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The incidence of the healthcare costs of obesity

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  • Bhattacharya, Jay
  • Bundorf, M. Kate
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    Abstract

    Who pays the healthcare costs associated with obesity? Among workers, this is largely a question of the incidence of the costs of employer-sponsored coverage. Using data from the National Longitudinal Survey of Youth and the Medical Expenditure Panel Survey, we find that the incremental healthcare costs associated with obesity are passed on to obese workers with employer-sponsored health insurance in the form of lower cash wages. Obese workers without employer-sponsored insurance do not have a wage offset relative to their non-obese counterparts. A substantial part of the lower wages among obese women attributed to labor market discrimination can be explained by their higher health insurance premiums.

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    Bibliographic Info

    Article provided by Elsevier in its journal Journal of Health Economics.

    Volume (Year): 28 (2009)
    Issue (Month): 3 (May)
    Pages: 649-658

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    Handle: RePEc:eee:jhecon:v:28:y:2009:i:3:p:649-658

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    Web page: http://www.elsevier.com/locate/inca/505560

    Related research

    Keywords: Obesity Compensating differential Employer-sponsored health insurance Discrimination Wage;

    References

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    1. Gruber, Jonathan, 1994. "The Incidence of Mandated Maternity Benefits," American Economic Review, American Economic Association, vol. 84(3), pages 622-41, June.
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    9. Summers, Lawrence H, 1989. "Some Simple Economics of Mandated Benefits," American Economic Review, American Economic Association, vol. 79(2), pages 177-83, May.
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    11. Louise Sheiner, 1999. "Health care costs, wages, and aging," Finance and Economics Discussion Series 1999-19, Board of Governors of the Federal Reserve System (U.S.).
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    Cited by:
    1. Mikko Packalen & Jay Bhattacharya, 2010. "The Other Ex-Ante Moral Hazard in Health," Working Papers 1015, University of Waterloo, Department of Economics, revised Dec 2010.
    2. Lakdawalla, Darius & Sood, Neeraj, 2013. "Health insurance as a two-part pricing contract," Journal of Public Economics, Elsevier, vol. 102(C), pages 1-12.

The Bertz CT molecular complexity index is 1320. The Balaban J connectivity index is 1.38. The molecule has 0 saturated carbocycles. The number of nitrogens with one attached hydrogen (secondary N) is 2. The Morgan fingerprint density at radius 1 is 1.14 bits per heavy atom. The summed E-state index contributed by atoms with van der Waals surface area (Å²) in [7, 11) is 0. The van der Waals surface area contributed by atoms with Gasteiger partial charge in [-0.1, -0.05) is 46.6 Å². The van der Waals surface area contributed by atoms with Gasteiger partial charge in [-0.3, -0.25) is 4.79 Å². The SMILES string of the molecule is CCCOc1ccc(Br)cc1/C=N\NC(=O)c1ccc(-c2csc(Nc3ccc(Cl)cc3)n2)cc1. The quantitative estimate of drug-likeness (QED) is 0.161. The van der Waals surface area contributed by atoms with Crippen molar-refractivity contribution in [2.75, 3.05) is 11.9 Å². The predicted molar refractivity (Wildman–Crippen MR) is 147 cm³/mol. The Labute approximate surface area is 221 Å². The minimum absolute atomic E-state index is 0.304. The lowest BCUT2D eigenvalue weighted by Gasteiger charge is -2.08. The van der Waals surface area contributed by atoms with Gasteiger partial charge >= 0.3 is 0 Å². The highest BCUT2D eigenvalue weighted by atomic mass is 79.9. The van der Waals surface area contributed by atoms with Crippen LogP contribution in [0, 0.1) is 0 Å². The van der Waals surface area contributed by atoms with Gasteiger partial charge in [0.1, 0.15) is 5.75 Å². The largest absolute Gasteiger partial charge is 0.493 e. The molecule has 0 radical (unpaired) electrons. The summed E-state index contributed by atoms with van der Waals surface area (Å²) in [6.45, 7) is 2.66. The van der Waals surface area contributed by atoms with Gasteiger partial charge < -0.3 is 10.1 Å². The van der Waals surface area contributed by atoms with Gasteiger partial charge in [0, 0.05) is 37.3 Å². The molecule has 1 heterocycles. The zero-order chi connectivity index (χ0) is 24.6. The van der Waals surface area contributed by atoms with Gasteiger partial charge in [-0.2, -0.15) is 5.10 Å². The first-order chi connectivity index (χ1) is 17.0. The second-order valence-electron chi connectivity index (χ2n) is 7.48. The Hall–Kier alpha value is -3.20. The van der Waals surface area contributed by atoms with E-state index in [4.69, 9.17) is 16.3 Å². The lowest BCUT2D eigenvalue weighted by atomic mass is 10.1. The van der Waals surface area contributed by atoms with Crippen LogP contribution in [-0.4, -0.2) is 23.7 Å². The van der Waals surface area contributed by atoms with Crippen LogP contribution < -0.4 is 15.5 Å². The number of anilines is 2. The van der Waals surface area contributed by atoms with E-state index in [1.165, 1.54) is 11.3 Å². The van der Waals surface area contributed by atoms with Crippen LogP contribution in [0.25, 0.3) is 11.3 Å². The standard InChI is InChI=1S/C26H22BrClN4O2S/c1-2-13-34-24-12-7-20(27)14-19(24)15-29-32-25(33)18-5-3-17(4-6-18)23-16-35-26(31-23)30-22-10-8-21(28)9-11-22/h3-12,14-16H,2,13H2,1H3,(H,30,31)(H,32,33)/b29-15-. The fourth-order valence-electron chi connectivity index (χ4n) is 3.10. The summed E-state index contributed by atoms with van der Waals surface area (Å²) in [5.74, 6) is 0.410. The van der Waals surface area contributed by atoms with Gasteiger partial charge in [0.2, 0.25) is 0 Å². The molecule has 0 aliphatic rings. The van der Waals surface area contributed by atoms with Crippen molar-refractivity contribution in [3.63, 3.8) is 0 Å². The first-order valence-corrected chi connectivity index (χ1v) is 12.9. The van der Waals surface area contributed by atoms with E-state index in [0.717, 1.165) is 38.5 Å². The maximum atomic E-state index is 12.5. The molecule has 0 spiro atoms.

3. Lusk, Jayson L., 2013. "Lunch with Pigou: Externalities and the “Hidden†Cost of Food," Agricultural and Resource Economics Review, Northeastern Agricultural and Resource Economics Association, vol. 42(3), December.
    4. Bailey, James, 2013. "Who pays for obesity? Evidence from health insurance benefit mandates," Economics Letters, Elsevier, vol. 121(2), pages 287-289.
    5. Franz Hackl & Martin Halla & Michael Hummer & Gerald J. Pruckner, 2012. "The Effectiveness of Health Screening," Economics working papers 2012-01, Department of Economics, Johannes Kepler University Linz, Austria.
    6. Marco Caliendo & Markus Gehrsitz, 2014. "Obesity and the Labor Market: A Fresh Look at the Weight Penalty," SOEPpapers on Multidisciplinary Panel Data Research 631, DIW Berlin, The German Socio-Economic Panel (SOEP).
    7. Reichert, A.;, 2013. "Obesity, Weight Loss, and Employment Prospects: Evidence from a Randomized Trial," Health, Econometrics and Data Group (HEDG) Working Papers 13/20, HEDG, c/o Department of Economics, University of York.
    8. Chen, Alice J., 2012. "When does weight matter most?," Journal of Health Economics, Elsevier, vol. 31(1), pages 285-295.
    9. Manan Roy, 2011. "How Well Does the U.S. Government Provide Health Insurance?," Departmental Working Papers 1102, Southern Methodist University, Department of Economics.
    10. Cowan, Benjamin & Schwab, Benjamin, 2011. "The incidence of the healthcare costs of smoking," Journal of Health Economics, Elsevier, vol. 30(5), pages 1094-1102.
    11. Vasilios Kosteas, 2012. "The Effect of Exercise on Earnings: Evidence from the NLSY," Journal of Labor Research, Springer, vol. 33(2), pages 225-250, June.
    12. Wehby, George L. & Murray, Jeffrey C. & Wilcox, Allen & Lie, Rolv T., 2012. "Smoking and body weight: Evidence using genetic instruments," Economics & Human Biology, Elsevier, vol. 10(2), pages 113-126.
    13. Jessica Vistnes & Thomas Selden, 2011. "Premium growth and its effect on employer-sponsored insurance," International Journal of Health Care Finance and Economics, Springer, vol. 11(1), pages 55-81, March.
    14. PAN, Jay & QIN, Xuezheng & LIU, Gordon G., 2013. "The impact of body size on urban employment: Evidence from China," China Economic Review, Elsevier, vol. 27(C), pages 249-263.

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